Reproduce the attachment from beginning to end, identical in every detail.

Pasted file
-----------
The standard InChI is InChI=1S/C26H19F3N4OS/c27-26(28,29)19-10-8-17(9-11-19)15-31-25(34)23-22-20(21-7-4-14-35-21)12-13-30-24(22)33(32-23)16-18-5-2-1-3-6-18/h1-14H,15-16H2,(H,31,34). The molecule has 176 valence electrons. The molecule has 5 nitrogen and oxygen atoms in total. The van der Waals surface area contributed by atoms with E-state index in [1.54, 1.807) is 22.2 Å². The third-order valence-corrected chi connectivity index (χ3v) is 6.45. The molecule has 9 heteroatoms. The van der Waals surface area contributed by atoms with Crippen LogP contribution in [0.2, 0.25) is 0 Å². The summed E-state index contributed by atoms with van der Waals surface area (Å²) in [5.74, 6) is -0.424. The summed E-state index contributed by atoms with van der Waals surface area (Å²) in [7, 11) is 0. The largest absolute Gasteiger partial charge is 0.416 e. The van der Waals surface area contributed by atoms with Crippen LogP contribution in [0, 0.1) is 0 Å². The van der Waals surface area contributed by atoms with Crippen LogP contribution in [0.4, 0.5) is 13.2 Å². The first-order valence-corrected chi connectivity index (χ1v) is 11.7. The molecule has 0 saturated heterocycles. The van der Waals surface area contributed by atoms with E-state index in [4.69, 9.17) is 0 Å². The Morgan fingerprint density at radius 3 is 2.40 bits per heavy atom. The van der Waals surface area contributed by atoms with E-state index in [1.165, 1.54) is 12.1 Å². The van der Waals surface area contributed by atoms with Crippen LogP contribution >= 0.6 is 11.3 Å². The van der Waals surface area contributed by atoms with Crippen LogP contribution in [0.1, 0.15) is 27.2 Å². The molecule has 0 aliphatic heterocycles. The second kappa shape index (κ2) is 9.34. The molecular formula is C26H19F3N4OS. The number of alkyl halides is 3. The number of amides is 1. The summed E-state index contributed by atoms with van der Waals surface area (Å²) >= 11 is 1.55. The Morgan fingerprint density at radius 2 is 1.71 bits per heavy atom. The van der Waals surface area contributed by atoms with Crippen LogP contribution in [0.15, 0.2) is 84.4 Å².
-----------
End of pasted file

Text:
The standard InChI is InChI=1S/C26H19F3N4OS/c27-26(28,29)19-10-8-17(9-11-19)15-31-25(34)23-22-20(21-7-4-14-35-21)12-13-30-24(22)33(32-23)16-18-5-2-1-3-6-18/h1-14H,15-16H2,(H,31,34). The molecule has 176 valence electrons. The molecule has 5 nitrogen and oxygen atoms in total. The van der Waals surface area contributed by atoms with E-state index in [1.54, 1.807) is 22.2 Å². The third-order valence-corrected chi connectivity index (χ3v) is 6.45. The molecule has 9 heteroatoms. The van der Waals surface area contributed by atoms with Crippen LogP contribution in [0.2, 0.25) is 0 Å². The summed E-state index contributed by atoms with van der Waals surface area (Å²) in [5.74, 6) is -0.424. The summed E-state index contributed by atoms with van der Waals surface area (Å²) in [7, 11) is 0. The largest absolute Gasteiger partial charge is 0.416 e. The van der Waals surface area contributed by atoms with Crippen LogP contribution in [0, 0.1) is 0 Å². The van der Waals surface area contributed by atoms with Crippen LogP contribution in [0.4, 0.5) is 13.2 Å². The first-order valence-corrected chi connectivity index (χ1v) is 11.7. The molecule has 0 saturated heterocycles. The van der Waals surface area contributed by atoms with E-state index in [4.69, 9.17) is 0 Å². The Morgan fingerprint density at radius 3 is 2.40 bits per heavy atom. The van der Waals surface area contributed by atoms with E-state index in [1.165, 1.54) is 12.1 Å². The van der Waals surface area contributed by atoms with Crippen LogP contribution >= 0.6 is 11.3 Å². The van der Waals surface area contributed by atoms with Crippen LogP contribution in [0.1, 0.15) is 27.2 Å². The molecule has 0 aliphatic heterocycles. The second kappa shape index (κ2) is 9.34. The molecular formula is C26H19F3N4OS. The number of alkyl halides is 3. The number of amides is 1. The summed E-state index contributed by atoms with van der Waals surface area (Å²) >= 11 is 1.55. The Morgan fingerprint density at radius 2 is 1.71 bits per heavy atom. The van der Waals surface area contributed by atoms with Crippen LogP contribution in [0.15, 0.2) is 84.4 Å².